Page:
Tuesday, August 28, 2007

The Big Three-Oh, Part Two

In my last post, I said that this post would be me ranting about American Idol. However, I've decided to save that rant for another day. Instead, I've decided to follow up with another birthday post, this one less bleak.

Back in April, Richie asked me how I wanted to celebrate my 30th birthday. In my head, I told him, "By not having one?", but of course, I know that you can't stop the hands of time, no matter how much you pray to God that you won't really have to turn the big THREE-ZERO, and I told him that I wanted to have a party. Not just any party, though. Oh, no. I wanted a hire-the-babysitter, hire a DJ and a bartender, BBQ a hog and let's-dance-and-get-drunk kind of party. I wanted to drown myself in margaritas and Fergie. So, against his better judgement, Richie started doing exactly that--planning a goodbye to my twenties.

One morning, sitting on the deck of the house at Pirateland, sipping coffee and reading the paper in my Snoopy pajamas, I saw an ad for the Carolina Opry. Richie and I started talking about how I'd never been, and I looked up from the paper and said, "I don't want a party anymore." I thought he would looked relieved, but instead, he looked worried, asking me over and over again if I was sure. "Yes," I told him. "Let's just go have a really nice dinner and go to the Carolina Opry." I decided that I didn't want a hundred people around, watching me turn 30, looking at me to see what I had and hadn't accomplished. I wanted to be with my husband, who loves me no matter how old am I, and regardless of the fact that I, still, not famous. With a still-worried look on his face, he agreed.

That was the last I'd heard of it until about the last week of June, when Richie told me with a smile on his face that he'd bought us second-row tickets to the Carolina Opry. "So close you can feel those tap-dancing boys sweat on you," he said with a laugh. He also made reservations at Divine's, where I could eat sushi to my heart's content. I was ecstatic, and immediately went into "what will I wear" mode.

That Saturday, the last in June, I spent most of the day getting ready. I ended up choosing this sleeveless white full-skirted dress with pink and blue floral print. I swear, it is the most beautiful retro thing I own. The skirt swishes around my knees, and really highlights my calves, because we all know that I have killer legs. I chose my favorite pair of shoes (in pink, of course), and blew out my hair. I think I spent an hour on my hair alone. Putting on makeup was another laborious process, as I haven't worn it all summer. But, all in all, it's so much fun to get girled up. Richie was extremely patient, and I was thankful. "After all," I told him, "we're not all naturally handsome like you. Some of us have to work at it." He looked so nice in his khakis and his orange button-down shirt. I wanted to kiss him right there, but his parents (and Cathryn) were looking.

Our reservation at Divine's was for five, and we were the first to arrive. They sat us an a table that overlooked the Inlet and was very near to the Sushi Bar. I could see them making our dishes. It was truly awesome to watch. I chose to drink water, even though Richie said he didn't care if I drank. I didn't want any of that night erased by alcohol consumption. The sushi was awesome. If you don't eat sushi, really, you should try it. Just once. If you like fresh seafood, please please try the sushi at Divine's. Especially the tuna. It was like putting Heaven in your mouth.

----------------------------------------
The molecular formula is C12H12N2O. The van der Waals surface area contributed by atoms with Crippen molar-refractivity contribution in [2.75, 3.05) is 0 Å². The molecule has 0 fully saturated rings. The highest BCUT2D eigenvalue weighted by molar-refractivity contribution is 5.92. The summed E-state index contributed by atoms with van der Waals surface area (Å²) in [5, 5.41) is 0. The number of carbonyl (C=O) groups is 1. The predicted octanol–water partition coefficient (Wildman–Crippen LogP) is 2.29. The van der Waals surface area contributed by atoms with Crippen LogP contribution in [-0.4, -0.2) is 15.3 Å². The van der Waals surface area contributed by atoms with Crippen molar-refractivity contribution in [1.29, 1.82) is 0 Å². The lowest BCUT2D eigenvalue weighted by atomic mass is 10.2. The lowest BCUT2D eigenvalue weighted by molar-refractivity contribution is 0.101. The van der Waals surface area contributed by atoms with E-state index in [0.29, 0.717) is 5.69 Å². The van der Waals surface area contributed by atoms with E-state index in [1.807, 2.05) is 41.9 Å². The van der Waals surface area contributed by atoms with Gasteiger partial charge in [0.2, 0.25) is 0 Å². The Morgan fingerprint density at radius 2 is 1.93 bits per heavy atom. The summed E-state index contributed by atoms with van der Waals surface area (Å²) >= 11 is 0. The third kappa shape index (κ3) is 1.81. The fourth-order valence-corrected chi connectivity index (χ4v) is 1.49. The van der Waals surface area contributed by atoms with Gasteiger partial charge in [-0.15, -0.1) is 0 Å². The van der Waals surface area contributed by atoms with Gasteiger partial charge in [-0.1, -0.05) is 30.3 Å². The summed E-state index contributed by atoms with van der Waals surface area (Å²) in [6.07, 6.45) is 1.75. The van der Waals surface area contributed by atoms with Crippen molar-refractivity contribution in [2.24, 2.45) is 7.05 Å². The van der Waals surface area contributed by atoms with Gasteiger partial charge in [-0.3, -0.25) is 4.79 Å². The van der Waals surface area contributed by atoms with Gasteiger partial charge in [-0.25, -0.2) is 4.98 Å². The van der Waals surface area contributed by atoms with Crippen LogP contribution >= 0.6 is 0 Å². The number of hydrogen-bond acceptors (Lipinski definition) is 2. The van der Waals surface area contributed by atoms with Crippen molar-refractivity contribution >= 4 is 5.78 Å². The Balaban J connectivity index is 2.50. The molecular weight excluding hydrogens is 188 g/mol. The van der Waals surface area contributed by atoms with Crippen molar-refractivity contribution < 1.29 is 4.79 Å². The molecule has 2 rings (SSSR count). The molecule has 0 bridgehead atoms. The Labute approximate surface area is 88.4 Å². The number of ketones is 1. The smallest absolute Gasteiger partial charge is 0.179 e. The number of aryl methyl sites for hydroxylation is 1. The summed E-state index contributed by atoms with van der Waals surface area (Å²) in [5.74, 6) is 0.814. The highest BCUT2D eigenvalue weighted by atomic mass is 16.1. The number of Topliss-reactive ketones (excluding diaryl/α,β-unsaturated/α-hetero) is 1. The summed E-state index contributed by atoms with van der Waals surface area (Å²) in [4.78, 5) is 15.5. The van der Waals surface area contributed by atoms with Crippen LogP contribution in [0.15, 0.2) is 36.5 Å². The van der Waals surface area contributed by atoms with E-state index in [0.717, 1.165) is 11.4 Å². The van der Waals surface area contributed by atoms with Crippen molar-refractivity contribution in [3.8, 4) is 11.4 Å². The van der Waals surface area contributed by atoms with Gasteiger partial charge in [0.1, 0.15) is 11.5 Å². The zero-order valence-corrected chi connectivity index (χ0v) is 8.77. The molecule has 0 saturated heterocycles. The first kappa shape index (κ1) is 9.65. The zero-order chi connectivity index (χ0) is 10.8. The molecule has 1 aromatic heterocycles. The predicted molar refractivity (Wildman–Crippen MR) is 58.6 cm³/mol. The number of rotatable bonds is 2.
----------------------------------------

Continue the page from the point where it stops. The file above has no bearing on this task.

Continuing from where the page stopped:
Driving up to The Carolina Opry, I could feel the butterflies building in my stomach. I know I should proabbly be embarrassed to say it, because it is a tourist attraction, but I can't bring myself to be ashamed of something I'd been looking forward to for most of my adult life. Y'all know how much I love music and performance and theater. Honestly, I was atwitter, and I clutched Richie's hand as we parked. My heart pounded when the theater went dark and the stage lights came up, and the singers walked, no, burst onto the stage with "Me and My Gang". I could feel every word in the pit of my stomach.

What broke open the floodgates, though, was when one of the male singers sang "King of The Road", by Roger Miller, which my Daddy used to listen to all the time, and then broke out into George Jones, "He Stopped Loving Her Today". I could. not. stop. crying. All I could think of was my Daddy, and how much he loved this music, and how I had tried so hard to rebel against all the things that he loved. Strangely enough, though, I knew every word to both songs. Richie held my hand tightly the entire time. I was thankful.

The last thing that got me, was this singer named Tangena Church. She was a slight woman, with long straight brown silky hair. I had been watching her all night, because she obviously loved what she did. Then, she killed me. She walked out in the most beautiful white gown I had ever seen. I clutched Richie's arm. I knew the song from the first strains of music. It was "And I'm Telling You" from Dreamgirls. The tears began flowing from my eyes--I was gripping Richie's arm and barely breathing. You'd think I'd seen Elvis or The Beatles. When she was finished, I wanted to rush the stage and hug her, but she was so small, I was afraid that I'd crush her. I opted to gush to her later after the show, with my hands burning from applause.

On the way home, Richie finished off The Best Birthday Ever with a cappuccino for me. I went to sleep that night with a sushi-music-caffeine smile on my face. I didn't even bother to wash off my makeup. I was too busy holding Richie's hand.

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